Gruber Wanted To Play Labeling Game To Get Rid Of Health Care Tax Breaks In 6th Video

Sheesh, I didn’t even get a chance to opine about the 5th video, and along comes a 6th. In the fifth, Obamacare architect Jonathan Gruber mocks critics as “adolescent children”. Pretty derogatory language for someone getting paid hundreds of thousands of taxpayer dollars. Jake Tapper, one of the only reporters truly covering this, tells us

(CNN) In a 2011 conversation about the Affordable Care Act, MIT economist Jonathan Gruber, one of the architects of the law more commonly known as Obamacare, talked about how the bill would get rid of all tax credits for employer-based health insurance through “mislabeling” what the tax is and who it would hit.

The issue at hand in this sixth video is known as the “Cadillac tax,” which was represented as a tax on employers’ expensive health insurance plans. While employers do not currently have to pay taxes on health insurance plans they provide employees, starting in 2018, companies that provide health insurance that costs more than $10,200 for an individual or $27,500 for a family will have to pay a 40 percent tax.

“Economists have called for 40 years to get rid of the regressive, inefficient and expensive tax subsidy provided for employer provider health insurance,” Gruber said at the Pioneer Institute for public policy research in Boston. The subsidy is “terrible policy,” Gruber said.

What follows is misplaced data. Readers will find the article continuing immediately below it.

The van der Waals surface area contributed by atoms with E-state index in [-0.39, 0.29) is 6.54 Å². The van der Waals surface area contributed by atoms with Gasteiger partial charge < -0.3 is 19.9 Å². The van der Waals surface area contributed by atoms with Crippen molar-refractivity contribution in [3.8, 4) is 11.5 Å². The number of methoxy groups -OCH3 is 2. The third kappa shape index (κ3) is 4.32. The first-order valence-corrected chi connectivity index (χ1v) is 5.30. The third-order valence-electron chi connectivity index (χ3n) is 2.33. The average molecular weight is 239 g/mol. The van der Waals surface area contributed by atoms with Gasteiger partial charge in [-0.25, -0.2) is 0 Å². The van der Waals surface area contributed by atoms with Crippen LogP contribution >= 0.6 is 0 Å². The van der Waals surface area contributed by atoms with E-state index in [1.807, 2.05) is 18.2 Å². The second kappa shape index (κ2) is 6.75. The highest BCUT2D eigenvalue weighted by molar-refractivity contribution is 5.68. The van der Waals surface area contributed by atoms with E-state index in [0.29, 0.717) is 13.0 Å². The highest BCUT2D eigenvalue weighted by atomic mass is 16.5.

“It turns out politically it’s really hard to get rid of,” Gruber said. “And the only way we could get rid of it was first by mislabeling it, calling it a tax on insurance plans rather than a tax on people when we all know it’s a tax on people who hold those insurance plans.”

If you think that’s bad, it get’s much, much worse

The second way was have the tax kick in “late, starting in 2018. But by starting it late, we were able to tie the cap for Cadillac Tax to CPI, not medical inflation,” Gruber said. CPI is the consumer price index, which is lower than medical inflation.

Gruber explains that by drafting the bill this way, they were able to pass something that would initially only impact some employer plans though it would eventually hit almost every employer plan. And by that time, those who object to the tax will be obligated to figure out how to come up with the money that repealing the tax will take from the treasury, or risk significantly adding to the national debt.

Unions and employers who object in 2018, he noted, “at that point if they want to get rid of it they’re going to have to fill a trillion dollar hole in the deficit…It’s on the books now.”

The remarks start at the 30:38 mark at this link.

Meanwhile, as I write this at 7am, Fox News is talking about yet another video to surface with Gurber talking about Ocare being a hoax.

Crossed at Pirate’s Cove. Follow me on Twitter @WilliamTeach.

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